Great thanks for your detailed response! That is the reason I asked, since my husband found out exactly how much visceral fat he has because I had him get a DEXA scan, along with numerous baseline tests BEFORE starting the 6mg weekly rapa. This technology has become more available to the public recently. Perhaps the resistance training you do is synergistic with rapa in reducing the visceral fat, and since he does zero resistance training, we will see how much, if any effect, rapa alone has on his visceral fat after 1 year. He rides a bike 30 min a day, which is minimal and of course has no impact on muscle mass and bone density. Yes, I have also noticed (and been surprised by) what seems to be far fewer women engaged in this sphere of longevity hacking. In our case, it is my husband who has no interest - he is a hacker of other technologies
Hmmm… that might be a problem - the lack of resistance training. Every report I see on aging seems to identify a sedentary lifestyle makes aging and potential illness a lot worse. At least he is biking. A small work out of 15 minutes with 10 pounds weights you can get at a Walmart type store (then move up 5 lbs every few months). He might find an interest and keep adding a few more minutes and a few more types of lifting activity. My guess is that - rapa without exercise won’t produce the gains you want. But, better than nothing.
I was always under the impression that visceral fat is the easiest fat to reduce and is one of the first place where we start losing fat when we diet, exercise, etc.
Would benefits from rapamycin mean that it promotes the burning of visceral fat over that of glycogen and muscle mass? If not, then I don’t see this as rapamycin making it easy to reduce visceral fat, as much as rapamycin making it easy to lose weight (where visceral fat is usually the first place where we lose body fat).
That said, it’d still be very interesting to compare results with rapamycin with results with fasting/keto/GLP-1 agonists, to see if there are any differences in muscle mass lost.
I’ve been on Rapamycin, with increasing dosing, for the last 15 months. 57 yo male, lean, daily resistance/aerobic exercise. I lost all my weight on a ketogenic/one meal a day diet, long before starting Rapamycin.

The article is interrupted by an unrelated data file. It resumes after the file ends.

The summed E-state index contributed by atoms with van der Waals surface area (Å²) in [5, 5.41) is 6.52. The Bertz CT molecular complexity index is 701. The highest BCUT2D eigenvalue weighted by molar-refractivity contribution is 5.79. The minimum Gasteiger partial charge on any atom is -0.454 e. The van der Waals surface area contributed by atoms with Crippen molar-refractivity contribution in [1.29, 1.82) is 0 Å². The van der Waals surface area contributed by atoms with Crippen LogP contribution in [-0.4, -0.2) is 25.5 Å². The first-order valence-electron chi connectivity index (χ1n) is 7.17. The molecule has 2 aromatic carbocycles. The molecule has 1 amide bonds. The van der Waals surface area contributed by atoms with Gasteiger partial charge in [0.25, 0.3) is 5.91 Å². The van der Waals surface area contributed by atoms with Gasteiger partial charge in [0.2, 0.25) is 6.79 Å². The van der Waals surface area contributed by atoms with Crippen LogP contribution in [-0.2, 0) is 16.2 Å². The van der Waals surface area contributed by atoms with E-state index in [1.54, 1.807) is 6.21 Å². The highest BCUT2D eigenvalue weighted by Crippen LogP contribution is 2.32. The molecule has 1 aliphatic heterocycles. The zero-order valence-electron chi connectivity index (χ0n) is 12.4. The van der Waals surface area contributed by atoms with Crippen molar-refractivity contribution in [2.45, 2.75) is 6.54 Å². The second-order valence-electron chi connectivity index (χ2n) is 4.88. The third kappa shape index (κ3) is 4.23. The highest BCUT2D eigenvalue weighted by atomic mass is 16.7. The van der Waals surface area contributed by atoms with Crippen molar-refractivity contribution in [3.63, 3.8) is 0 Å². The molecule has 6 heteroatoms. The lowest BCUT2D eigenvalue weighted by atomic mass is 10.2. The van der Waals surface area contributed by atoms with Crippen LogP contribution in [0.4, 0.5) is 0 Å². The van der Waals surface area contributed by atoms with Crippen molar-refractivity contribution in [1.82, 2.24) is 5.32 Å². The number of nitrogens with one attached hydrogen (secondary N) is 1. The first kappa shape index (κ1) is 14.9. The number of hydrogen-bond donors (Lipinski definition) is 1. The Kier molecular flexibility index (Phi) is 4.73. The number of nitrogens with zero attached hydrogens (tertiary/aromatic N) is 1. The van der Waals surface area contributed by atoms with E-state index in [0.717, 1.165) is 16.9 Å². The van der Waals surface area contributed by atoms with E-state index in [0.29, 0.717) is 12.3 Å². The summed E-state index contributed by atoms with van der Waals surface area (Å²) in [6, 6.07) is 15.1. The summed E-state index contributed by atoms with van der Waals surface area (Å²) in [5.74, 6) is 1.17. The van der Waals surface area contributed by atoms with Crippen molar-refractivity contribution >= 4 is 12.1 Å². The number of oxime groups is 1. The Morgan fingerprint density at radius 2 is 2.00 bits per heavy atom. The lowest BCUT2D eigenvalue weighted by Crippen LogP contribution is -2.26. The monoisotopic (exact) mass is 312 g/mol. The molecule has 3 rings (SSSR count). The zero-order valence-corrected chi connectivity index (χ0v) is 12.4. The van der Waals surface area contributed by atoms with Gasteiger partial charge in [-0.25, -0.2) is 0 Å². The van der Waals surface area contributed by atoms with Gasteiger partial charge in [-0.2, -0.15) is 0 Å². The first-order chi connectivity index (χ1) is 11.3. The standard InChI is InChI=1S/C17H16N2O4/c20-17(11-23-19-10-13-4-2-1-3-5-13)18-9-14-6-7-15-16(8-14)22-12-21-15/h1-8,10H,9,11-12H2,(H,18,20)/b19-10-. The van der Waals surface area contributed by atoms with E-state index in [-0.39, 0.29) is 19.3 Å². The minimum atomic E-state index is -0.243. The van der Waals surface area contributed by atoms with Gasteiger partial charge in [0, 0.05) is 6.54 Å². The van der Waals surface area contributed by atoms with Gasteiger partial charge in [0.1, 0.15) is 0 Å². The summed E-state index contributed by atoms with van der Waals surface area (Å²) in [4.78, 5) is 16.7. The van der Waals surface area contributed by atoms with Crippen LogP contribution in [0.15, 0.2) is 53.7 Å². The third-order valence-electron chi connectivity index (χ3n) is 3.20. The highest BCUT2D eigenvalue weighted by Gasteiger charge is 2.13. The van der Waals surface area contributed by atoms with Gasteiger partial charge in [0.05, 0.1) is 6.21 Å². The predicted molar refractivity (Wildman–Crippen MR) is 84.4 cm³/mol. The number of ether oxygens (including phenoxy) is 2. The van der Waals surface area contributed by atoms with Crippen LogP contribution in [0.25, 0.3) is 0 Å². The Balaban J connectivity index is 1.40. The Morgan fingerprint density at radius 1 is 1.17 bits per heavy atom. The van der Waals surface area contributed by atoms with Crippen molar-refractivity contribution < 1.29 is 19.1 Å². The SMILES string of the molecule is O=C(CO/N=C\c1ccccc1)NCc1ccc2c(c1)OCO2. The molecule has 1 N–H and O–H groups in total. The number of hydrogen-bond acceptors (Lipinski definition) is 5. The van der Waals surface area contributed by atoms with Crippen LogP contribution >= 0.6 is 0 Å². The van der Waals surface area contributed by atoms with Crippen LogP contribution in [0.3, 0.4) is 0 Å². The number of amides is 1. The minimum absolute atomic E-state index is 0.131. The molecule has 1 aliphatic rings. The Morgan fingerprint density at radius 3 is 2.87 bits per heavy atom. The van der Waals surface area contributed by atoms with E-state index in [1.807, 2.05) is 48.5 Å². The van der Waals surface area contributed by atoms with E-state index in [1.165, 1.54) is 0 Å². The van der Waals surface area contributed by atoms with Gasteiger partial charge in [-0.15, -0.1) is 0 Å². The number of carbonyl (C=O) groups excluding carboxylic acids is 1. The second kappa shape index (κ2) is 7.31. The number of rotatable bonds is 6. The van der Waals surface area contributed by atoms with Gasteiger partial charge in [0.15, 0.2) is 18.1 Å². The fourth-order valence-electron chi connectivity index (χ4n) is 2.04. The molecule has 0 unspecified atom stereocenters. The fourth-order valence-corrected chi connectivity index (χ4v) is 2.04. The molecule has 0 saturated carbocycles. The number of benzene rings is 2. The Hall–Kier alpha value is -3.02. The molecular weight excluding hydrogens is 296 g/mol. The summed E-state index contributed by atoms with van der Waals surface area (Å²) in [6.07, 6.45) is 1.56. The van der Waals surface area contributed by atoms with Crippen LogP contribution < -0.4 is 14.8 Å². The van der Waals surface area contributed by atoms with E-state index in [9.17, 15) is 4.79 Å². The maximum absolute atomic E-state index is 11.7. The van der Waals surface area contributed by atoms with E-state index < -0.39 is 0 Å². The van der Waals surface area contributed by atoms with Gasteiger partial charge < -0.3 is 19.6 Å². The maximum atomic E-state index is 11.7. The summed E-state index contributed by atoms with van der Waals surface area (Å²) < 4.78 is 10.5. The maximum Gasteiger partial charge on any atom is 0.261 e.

In my n=1 experience, I cannot support weight loss observation taking Rapamycin. I’ve been slowing tweaking diet/exercise, maintaining weight, but trading residual fat for skeletal muscle. I don’t see a distinct Rapamycin signal overlay outside what I think are the main exogenous drivers to my fat/muscle balance. Having said that, I don’t believe based on blood markers, I’ve crossed into “dysregulation” of mTOR2, and rising lipids/glycemic control, indicative of a strong TOR suppression that might support weight loss.
Having said that, in the seminal cancer/Siroliums/GFJ study, a cohort under major Rapamycin AUC and confirmed strong TOR suppression, only 15/138 (approx 10%) reported weight loss, although each one was a Grade 3/4 toxicity. I don’t think many of us are in this level and sustained TOR suppression.
as long as we’re talking about visceral fat reduction - I found this new study of interest… need to dig down and better understand what a “green mediteranean diet” and duckweed is exactly…
Recently, researchers compared the green Mediterranean diet to the traditional Mediterranean diet and a non-Mediterranean healthy diet in a large-scale clinical interventional trial—the DIRECT PLUS. Subsequent analysis found that the green Mediterranean diet reduced visceral fat by 14%, the Mediterranean diet by 7% and the non-Mediterranean healthy diet by 4.5%. The study was published in BMC Medicine .
The DIRECT-PLUS trial research team was the first to introduce the concept of the green Mediterranean diet. This modified Mediterranean diet is further enriched with dietary polyphenols and is lower in red/processed meat than the traditional Mediterranean diet. On top of a daily intake of walnuts (28 grams), the participants consumed 3-4 cups of green tea/day and 100 grams (frozen cubes) of duckweed green shake/day. The aquatic green plant duckweed is high in bioavailable protein, iron, B12, vitamins, minerals, and polyphenols and substituted meat intake.
The team has shown in previous studies that the green Mediterranean diet has a variety of salutary effects ranging from the microbiome to age-related degenerative diseases.
A group of 294 participants took part in the 18-month long trial.
Hila Zelicha et al, The effect of high-polyphenol Mediterranean diet on visceral adiposity: the DIRECT PLUS randomized controlled trial, BMC Medicine (2022). DOI: 10.1186/s12916-022-02525-8
I looked into duckweed a while ago because it was reported in 2021 to alleviate NAFLD.
I never discovered the specific mechanism. But it’s worth noting that you should be careful sourcing decent quality because:
“However, since duckweed is a phytoremediation plant that extracts metals, radionuclides and other pollutants from wastewater and accumulates those in their tissues, the safety of consuming this aquatic plant has become a concern”